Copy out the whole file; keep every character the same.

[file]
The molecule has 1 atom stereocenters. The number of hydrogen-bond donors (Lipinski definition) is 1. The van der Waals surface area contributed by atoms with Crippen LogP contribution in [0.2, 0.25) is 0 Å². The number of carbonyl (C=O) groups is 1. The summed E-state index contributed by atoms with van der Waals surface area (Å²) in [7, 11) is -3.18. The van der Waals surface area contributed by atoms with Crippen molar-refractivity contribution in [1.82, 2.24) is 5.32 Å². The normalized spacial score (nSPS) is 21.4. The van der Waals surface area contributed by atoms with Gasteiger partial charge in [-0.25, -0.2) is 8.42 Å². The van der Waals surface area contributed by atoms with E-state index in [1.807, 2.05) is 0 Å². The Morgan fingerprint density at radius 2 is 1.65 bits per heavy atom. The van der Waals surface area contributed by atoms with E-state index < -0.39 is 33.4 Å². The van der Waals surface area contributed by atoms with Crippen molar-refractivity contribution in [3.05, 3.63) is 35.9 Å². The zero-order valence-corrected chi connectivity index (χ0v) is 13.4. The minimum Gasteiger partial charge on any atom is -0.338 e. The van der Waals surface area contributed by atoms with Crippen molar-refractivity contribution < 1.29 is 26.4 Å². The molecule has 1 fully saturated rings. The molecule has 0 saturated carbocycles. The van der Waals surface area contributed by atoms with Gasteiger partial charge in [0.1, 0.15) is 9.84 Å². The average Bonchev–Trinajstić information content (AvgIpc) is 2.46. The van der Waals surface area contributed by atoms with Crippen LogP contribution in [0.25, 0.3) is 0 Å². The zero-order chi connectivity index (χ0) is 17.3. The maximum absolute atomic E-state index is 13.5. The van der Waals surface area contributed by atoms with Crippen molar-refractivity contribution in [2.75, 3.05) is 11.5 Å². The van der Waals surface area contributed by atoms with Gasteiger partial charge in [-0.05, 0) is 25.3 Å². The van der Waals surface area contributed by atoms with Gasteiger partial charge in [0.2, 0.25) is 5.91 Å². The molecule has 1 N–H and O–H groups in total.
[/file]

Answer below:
The molecule has 1 atom stereocenters. The number of hydrogen-bond donors (Lipinski definition) is 1. The van der Waals surface area contributed by atoms with Crippen LogP contribution in [0.2, 0.25) is 0 Å². The number of carbonyl (C=O) groups is 1. The summed E-state index contributed by atoms with van der Waals surface area (Å²) in [7, 11) is -3.18. The van der Waals surface area contributed by atoms with Crippen molar-refractivity contribution in [1.82, 2.24) is 5.32 Å². The normalized spacial score (nSPS) is 21.4. The van der Waals surface area contributed by atoms with Gasteiger partial charge in [-0.25, -0.2) is 8.42 Å². The van der Waals surface area contributed by atoms with E-state index in [1.807, 2.05) is 0 Å². The Morgan fingerprint density at radius 2 is 1.65 bits per heavy atom. The van der Waals surface area contributed by atoms with E-state index < -0.39 is 33.4 Å². The van der Waals surface area contributed by atoms with Crippen molar-refractivity contribution in [3.05, 3.63) is 35.9 Å². The zero-order valence-corrected chi connectivity index (χ0v) is 13.4. The minimum Gasteiger partial charge on any atom is -0.338 e. The van der Waals surface area contributed by atoms with Crippen molar-refractivity contribution < 1.29 is 26.4 Å². The molecule has 1 fully saturated rings. The molecule has 0 saturated carbocycles. The van der Waals surface area contributed by atoms with Gasteiger partial charge in [0.1, 0.15) is 9.84 Å². The average Bonchev–Trinajstić information content (AvgIpc) is 2.46. The van der Waals surface area contributed by atoms with Crippen LogP contribution in [0.25, 0.3) is 0 Å². The zero-order chi connectivity index (χ0) is 17.3. The maximum absolute atomic E-state index is 13.5. The van der Waals surface area contributed by atoms with Crippen molar-refractivity contribution in [2.75, 3.05) is 11.5 Å². The van der Waals surface area contributed by atoms with Gasteiger partial charge in [-0.05, 0) is 25.3 Å². The van der Waals surface area contributed by atoms with Gasteiger partial charge in [0.2, 0.25) is 5.91 Å². The molecule has 1 N–H and O–H groups in total.